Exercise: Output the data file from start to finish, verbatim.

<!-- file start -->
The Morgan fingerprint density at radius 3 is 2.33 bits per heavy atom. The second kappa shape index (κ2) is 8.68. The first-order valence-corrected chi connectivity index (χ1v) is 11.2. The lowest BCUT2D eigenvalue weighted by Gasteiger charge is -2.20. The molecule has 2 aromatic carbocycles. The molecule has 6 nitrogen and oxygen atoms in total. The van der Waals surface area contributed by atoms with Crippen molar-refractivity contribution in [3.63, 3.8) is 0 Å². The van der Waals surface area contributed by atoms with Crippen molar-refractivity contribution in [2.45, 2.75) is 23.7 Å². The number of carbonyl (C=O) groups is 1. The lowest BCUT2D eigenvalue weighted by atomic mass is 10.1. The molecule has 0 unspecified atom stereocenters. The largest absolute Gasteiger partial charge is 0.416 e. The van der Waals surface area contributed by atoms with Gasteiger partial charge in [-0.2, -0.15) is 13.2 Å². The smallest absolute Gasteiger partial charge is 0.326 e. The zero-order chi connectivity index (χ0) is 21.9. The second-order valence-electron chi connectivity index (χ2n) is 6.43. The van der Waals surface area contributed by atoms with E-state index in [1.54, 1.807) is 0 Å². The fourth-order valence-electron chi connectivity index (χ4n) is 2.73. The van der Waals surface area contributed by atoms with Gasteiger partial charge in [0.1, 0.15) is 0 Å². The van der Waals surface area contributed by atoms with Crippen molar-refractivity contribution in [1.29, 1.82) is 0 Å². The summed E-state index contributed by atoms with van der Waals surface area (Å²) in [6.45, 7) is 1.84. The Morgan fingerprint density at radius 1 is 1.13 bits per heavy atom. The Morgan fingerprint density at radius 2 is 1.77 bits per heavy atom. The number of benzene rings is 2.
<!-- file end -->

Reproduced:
The Morgan fingerprint density at radius 3 is 2.33 bits per heavy atom. The second kappa shape index (κ2) is 8.68. The first-order valence-corrected chi connectivity index (χ1v) is 11.2. The lowest BCUT2D eigenvalue weighted by Gasteiger charge is -2.20. The molecule has 2 aromatic carbocycles. The molecule has 6 nitrogen and oxygen atoms in total. The van der Waals surface area contributed by atoms with Crippen molar-refractivity contribution in [3.63, 3.8) is 0 Å². The van der Waals surface area contributed by atoms with Crippen molar-refractivity contribution in [2.45, 2.75) is 23.7 Å². The number of carbonyl (C=O) groups is 1. The lowest BCUT2D eigenvalue weighted by atomic mass is 10.1. The molecule has 0 unspecified atom stereocenters. The largest absolute Gasteiger partial charge is 0.416 e. The van der Waals surface area contributed by atoms with Gasteiger partial charge in [-0.2, -0.15) is 13.2 Å². The smallest absolute Gasteiger partial charge is 0.326 e. The zero-order chi connectivity index (χ0) is 21.9. The second-order valence-electron chi connectivity index (χ2n) is 6.43. The van der Waals surface area contributed by atoms with E-state index in [1.54, 1.807) is 0 Å². The fourth-order valence-electron chi connectivity index (χ4n) is 2.73. The van der Waals surface area contributed by atoms with Gasteiger partial charge in [0.1, 0.15) is 0 Å². The van der Waals surface area contributed by atoms with Crippen molar-refractivity contribution in [1.29, 1.82) is 0 Å². The summed E-state index contributed by atoms with van der Waals surface area (Å²) in [6.45, 7) is 1.84. The Morgan fingerprint density at radius 1 is 1.13 bits per heavy atom. The Morgan fingerprint density at radius 2 is 1.77 bits per heavy atom. The number of benzene rings is 2.